“We’re getting exactly what we needed from this, which is a shakedown cruise of the systems to make sure they all work,” Dumbacher says. “The fact that it’s working so well tells us that we have a system that is ready to go, and I’m guessing that they will come to the conclusion that it’s going to be safe to put humans on the next one.”
Although Artemis I achieved its primary objectives—to demonstrate Orion’s capability in deep space and successfully return the spacecraft to Earth—some of the mission’s lower-priority secondary tasks produced decidedly mixed results. When the spacecraft rocketed into orbit, it carried 10 CubeSats, or shoebox-size science experiments. Some of these were aiming for the moon to study ice and other features on its surface. Others were sent to monitor the space environment. One, NASA’s NEA Scout, was even targeted for a rendezvous with a near-Earth asteroid.
Of those 10 CubeSats, about half worked as planned. It’s not clear whether the troubles with the others are related to the experiments’ lengthy stay onboard the rocket—they were loaded onto the SLS more than a year ago, and some were deployed without fully charged batteries—or to the challenge of designing a small satellite to work in deep space.
NEA Scout is presumed lost, having yet to make contact with the ground; its team doesn’t even know whether the spacecraft ever powered on. A Japanese CubeSat, OMOTENASHI, was meant to send a small lander to the lunar surface, but it spun out of control after deployment, preventing further operations. LunaH-Map, another NASA CubeSat, failed to perform a crucial propulsion maneuver and now can’t complete its goal of mapping ice deposits around the moon’s south pole.
“All of them are going into deep space, which is not a conventional environment for CubeSats—it’s more challenging,” says the Massachusetts Institute of Technology’s Paulo Lozano, who builds propulsion systems for small satellites. Lozano says he’s actually impressed with how well the CubeSats have performed overall and characterizes the missions that are experiencing the biggest problems as “ambitious.”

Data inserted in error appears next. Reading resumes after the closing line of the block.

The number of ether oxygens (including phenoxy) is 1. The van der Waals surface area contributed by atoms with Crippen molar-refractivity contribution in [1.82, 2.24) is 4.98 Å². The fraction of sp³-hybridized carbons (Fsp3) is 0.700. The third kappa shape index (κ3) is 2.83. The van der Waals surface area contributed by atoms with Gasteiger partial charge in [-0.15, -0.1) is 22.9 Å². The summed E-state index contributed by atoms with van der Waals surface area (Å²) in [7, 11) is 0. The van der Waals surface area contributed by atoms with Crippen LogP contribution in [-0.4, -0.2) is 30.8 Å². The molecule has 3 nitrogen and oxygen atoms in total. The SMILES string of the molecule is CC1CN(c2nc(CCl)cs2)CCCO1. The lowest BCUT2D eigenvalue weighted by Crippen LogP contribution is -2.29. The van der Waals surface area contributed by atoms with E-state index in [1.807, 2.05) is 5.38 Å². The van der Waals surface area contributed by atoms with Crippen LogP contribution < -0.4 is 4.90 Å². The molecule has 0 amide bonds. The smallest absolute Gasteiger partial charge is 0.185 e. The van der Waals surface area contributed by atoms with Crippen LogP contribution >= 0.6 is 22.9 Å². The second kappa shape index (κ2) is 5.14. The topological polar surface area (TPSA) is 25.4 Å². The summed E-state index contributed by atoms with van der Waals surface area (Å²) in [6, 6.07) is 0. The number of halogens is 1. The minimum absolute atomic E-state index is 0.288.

“There are not that many opportunities to actually go to deep space with CubeSats, so having more of those opportunities available—I think it’s a great thing for little satellites,” Lozano says. “I think there’s going to be a lot of things to be learned about how to design these spacecraft so that, in the future, we can design little spacecraft that can accomplish what big spacecraft can achieve.”
Despite that hiccup, Artemis I has performed much better than its equivalent mission during the Apollo program: 1968’s Apollo 6, the final uncrewed test flight of the Saturn V rocket and Apollo spacecraft, which was very nearly a failure.
“It didn’t fulfill its mission profile. There were major problems with [engine] oscillations at launch. They had engine failures—the engines shut down early. It wasn’t able to go to the moon; it had to stay in Earth orbit,” Muir-Harmony says. “These were pretty significant issues that arose on that mission. But they did get data. They were able to analyze the mission. They were able to feel like they could move on to the next mission.”
Even as Apollo 6 limped across the finish line, NASA chose to put humans onboard Apollo 7, which orbited Earth for 10 days and set the stage for subsequent missions that delivered astronauts to lunar orbit and then the lunar surface.
“I would be surprised—if this mission had gone like Apollo 6—if we wouldn’t do another test mission, but it’s hard to say,” Muir-Harmony says. “We have many more decades of spaceflight experience now. It’s a very different situation than it would have been in the 1960s, when we barely had any spaceflight experience.”
Perhaps it’s fitting that a half-century to the day after Apollo 17 touched down in a mountain range along the southeastern edge of the lunar region of Mare Serenitatis, Orion returned to Earth in much the same manner as the splashdowns of yore. Before reaching the moon, the Apollo 17 crew captured an image of Earth—a swirling, sandy blue marble, resplendent against inky nothingness—that has become one of the most recognizable depictions of our planet. Orion also captured cosmic views during its journey and sent a stream of gorgeous images back home. In one series, as Orion rounds the bend of the moon and is visible in the foreground, a crescent Earth glimmers above the monochromatic lunar horizon—an homage to Apollo 8’s “Earthrise” for the Artemis generation.
December 14 will mark the 50th anniversary of Apollo 17’s departure from the surface—when, after hauling several hundred pounds of moon rocks into his spacecraft, NASA astronaut Eugene Cernan became the last human to date to walk on the moon. Although Cernan knew as he left that the moon would once again revert to uninhabited desolate solitude, at the time, he couldn’t foresee that it would be decades before humans came back.
“I’m on the surface. And as I take man’s last step from the surface, back home for some time to come—but we believe not too long into the future—I’d like to just [say] what I believe history will record,” Cernan said, “that America’s challenge of today has forged man’s destiny of tomorrow.”